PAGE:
Imagine my surprise when I pulled up behind this truck at a stop light in Denton, TX.
As reported in “Coke helps reduce pollution with hybrid vehicles” the Coca-Cola Bottling Company of North Texas is now operating 12 hybrid gas-electric vehicles, which the company claims use 32 percent less gas than traditional vehicles. Coca-Cola seems to have jumped on the bandwagon, portraying its environmental stewardship to remind consumers that drinking their product helps the environment. However, is Coca-Cola really as environmentally responsible as their hybrid trucks make the company appear to be?
An article entitled “Coca-Cola Charged with Groundwater Depletion and Pollution in India” posted at About.com says that India’s Central Pollution Control Board found in 2003 that sludge from Coca-Cola’s Uttar Pradesh factory was contaminated with high levels of cadmium, lead, and chromium and that this sludge was being supplied to tribal farmers as fertilizer. The article also says that the Indian Centre for Science and Environment tested carbonated beverages made by Coca-Cola (and Pepsi) and found a “cocktail of between three to five different pesticides in all samples.”
So, despite Coca-Cola’s hybrid vehicle program, perhaps the company is not serving as the environmental steward they are claiming to be. To get that cola fix you need, perhaps it is time to switch to brew it yourself coca-cola.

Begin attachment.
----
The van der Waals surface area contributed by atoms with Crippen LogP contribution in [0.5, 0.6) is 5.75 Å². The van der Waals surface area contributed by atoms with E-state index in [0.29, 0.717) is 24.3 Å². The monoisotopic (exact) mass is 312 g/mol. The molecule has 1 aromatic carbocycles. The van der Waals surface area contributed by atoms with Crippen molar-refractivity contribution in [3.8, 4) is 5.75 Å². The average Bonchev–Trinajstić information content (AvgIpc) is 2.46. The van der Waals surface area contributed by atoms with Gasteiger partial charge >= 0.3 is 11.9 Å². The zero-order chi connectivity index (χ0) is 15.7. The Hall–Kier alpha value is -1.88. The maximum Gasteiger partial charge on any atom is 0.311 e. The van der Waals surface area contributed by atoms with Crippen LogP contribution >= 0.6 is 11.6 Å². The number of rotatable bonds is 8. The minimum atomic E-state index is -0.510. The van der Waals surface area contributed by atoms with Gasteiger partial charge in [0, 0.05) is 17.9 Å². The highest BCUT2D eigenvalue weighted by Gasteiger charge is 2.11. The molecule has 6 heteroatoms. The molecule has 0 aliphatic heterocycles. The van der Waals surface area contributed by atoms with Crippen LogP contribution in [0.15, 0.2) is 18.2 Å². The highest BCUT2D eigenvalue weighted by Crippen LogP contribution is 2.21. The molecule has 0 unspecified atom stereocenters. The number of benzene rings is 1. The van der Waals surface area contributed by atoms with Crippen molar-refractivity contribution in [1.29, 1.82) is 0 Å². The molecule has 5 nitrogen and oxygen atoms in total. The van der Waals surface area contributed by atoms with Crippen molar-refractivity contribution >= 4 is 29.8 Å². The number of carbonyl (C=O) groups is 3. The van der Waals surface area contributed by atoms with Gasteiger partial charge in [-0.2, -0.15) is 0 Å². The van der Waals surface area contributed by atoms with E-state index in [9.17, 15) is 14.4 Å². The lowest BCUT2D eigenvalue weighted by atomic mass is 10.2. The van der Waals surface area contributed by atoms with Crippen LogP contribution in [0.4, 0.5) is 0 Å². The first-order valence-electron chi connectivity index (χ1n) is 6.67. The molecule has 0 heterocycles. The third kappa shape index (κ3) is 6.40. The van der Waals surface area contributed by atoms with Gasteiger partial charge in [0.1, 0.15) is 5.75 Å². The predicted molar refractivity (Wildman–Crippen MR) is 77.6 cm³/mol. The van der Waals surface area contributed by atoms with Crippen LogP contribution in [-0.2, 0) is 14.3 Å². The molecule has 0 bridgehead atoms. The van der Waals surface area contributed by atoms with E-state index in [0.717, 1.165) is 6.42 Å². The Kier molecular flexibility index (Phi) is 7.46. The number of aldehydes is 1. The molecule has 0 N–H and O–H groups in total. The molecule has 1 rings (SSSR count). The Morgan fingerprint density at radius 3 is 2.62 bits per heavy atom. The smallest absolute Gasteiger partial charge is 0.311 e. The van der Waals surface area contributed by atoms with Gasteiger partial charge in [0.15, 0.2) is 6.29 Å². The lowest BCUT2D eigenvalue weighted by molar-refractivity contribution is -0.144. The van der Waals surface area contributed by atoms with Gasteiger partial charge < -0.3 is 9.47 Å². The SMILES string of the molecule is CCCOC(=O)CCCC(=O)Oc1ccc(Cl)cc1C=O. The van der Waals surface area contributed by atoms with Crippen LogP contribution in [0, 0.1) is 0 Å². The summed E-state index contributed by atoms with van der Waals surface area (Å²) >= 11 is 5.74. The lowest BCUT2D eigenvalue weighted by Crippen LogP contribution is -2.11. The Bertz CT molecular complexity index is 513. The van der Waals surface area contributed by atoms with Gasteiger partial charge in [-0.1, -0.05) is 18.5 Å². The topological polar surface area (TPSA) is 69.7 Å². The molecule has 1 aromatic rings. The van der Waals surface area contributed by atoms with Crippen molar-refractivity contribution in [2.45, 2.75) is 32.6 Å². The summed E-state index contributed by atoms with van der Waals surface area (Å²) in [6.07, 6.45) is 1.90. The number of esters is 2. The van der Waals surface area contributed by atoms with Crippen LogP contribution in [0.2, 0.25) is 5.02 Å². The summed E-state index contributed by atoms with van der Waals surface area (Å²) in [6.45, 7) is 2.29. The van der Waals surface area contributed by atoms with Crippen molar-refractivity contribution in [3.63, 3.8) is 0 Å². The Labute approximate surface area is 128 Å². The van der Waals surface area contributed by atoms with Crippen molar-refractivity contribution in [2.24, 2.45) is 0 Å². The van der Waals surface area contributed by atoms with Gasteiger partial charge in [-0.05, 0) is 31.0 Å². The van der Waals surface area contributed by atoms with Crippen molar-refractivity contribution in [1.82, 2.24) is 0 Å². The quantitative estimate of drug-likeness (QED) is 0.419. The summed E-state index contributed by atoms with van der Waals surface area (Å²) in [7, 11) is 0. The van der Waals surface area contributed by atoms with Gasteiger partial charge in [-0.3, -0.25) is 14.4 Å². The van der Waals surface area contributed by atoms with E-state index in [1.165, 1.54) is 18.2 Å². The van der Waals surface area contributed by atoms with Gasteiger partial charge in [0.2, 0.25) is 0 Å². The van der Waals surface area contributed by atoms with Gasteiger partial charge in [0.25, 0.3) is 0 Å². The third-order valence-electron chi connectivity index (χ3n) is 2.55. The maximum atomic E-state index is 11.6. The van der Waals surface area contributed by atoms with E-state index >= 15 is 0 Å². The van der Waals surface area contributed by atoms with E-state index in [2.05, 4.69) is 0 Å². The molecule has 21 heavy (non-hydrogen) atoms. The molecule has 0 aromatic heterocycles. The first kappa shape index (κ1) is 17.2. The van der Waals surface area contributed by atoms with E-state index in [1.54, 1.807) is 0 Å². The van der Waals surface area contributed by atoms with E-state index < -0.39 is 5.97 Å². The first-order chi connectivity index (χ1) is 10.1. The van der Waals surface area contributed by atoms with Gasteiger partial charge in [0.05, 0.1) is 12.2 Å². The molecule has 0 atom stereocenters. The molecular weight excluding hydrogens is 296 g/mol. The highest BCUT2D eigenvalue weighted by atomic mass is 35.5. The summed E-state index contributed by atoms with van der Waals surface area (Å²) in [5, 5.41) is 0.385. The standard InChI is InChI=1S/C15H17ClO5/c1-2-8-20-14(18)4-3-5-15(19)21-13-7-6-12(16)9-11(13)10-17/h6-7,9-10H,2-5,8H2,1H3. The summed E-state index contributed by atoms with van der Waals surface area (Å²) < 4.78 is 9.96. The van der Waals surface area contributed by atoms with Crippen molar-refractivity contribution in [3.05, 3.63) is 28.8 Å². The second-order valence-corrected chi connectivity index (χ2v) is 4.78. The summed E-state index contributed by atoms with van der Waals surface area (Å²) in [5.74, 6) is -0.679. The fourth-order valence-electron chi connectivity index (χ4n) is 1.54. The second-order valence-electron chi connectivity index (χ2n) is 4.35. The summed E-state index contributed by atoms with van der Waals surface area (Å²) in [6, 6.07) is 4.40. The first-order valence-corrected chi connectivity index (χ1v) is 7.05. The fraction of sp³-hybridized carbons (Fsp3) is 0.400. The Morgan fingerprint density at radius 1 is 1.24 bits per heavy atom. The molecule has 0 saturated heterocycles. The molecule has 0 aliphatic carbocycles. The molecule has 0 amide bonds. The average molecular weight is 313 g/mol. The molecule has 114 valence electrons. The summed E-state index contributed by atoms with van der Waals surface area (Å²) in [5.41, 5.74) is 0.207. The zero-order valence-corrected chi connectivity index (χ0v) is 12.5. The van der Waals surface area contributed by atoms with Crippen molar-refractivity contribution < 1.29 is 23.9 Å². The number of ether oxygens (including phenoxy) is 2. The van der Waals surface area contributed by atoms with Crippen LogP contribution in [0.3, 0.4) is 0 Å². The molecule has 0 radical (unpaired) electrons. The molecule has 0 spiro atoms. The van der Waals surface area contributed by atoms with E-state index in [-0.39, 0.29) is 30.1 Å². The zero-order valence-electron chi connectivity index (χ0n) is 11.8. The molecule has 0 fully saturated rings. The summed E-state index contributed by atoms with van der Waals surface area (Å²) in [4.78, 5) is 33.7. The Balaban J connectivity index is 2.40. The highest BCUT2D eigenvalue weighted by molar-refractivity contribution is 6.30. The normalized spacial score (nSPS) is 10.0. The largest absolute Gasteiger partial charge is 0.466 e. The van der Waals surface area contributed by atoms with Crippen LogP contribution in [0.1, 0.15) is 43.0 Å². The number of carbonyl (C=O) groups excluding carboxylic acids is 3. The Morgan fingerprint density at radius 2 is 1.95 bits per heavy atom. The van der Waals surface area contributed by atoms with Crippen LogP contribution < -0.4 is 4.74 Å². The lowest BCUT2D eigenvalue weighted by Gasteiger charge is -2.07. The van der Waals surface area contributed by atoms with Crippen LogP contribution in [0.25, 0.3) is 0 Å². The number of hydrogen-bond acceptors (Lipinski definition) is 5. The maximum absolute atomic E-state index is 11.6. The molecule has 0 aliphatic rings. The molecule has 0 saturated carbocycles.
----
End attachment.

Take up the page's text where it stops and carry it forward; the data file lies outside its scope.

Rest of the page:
Truchard will be presented the award at the 2014 Golden Mousetrap Awards ceremony during the co-located events Pacific Design & Manufacturing, MD&M West, WestPack, PLASTEC West, Electronics West, ATX West, and AeroCon.
Robots that walk have come a long way from simple barebones walking machines or pairs of legs without an upper body and head. Much of the research these days focuses on making more humanoid robots. But they are not all created equal.
The IEEE Computer Society has named the top 10 trends for 2014. You can expect the convergence of cloud computing and mobile devices, advances in health care data and devices, as well as privacy issues in social media to make the headlines. And 3D printing came out of nowhere to make a big splash.
For industrial control applications, or even a simple assembly line, that machine can go almost 24/7 without a break. But what happens when the task is a little more complex? That’s where the “smart” machine would come in. The smart machine is one that has some simple (or complex in some cases) processing capability to be able to adapt to changing conditions. Such machines are suited for a host of applications, including automotive, aerospace, defense, medical, computers and electronics, telecommunications, consumer goods, and so on. This discussion will examine what’s possible with smart machines, and what tradeoffs need to be made to implement such a solution.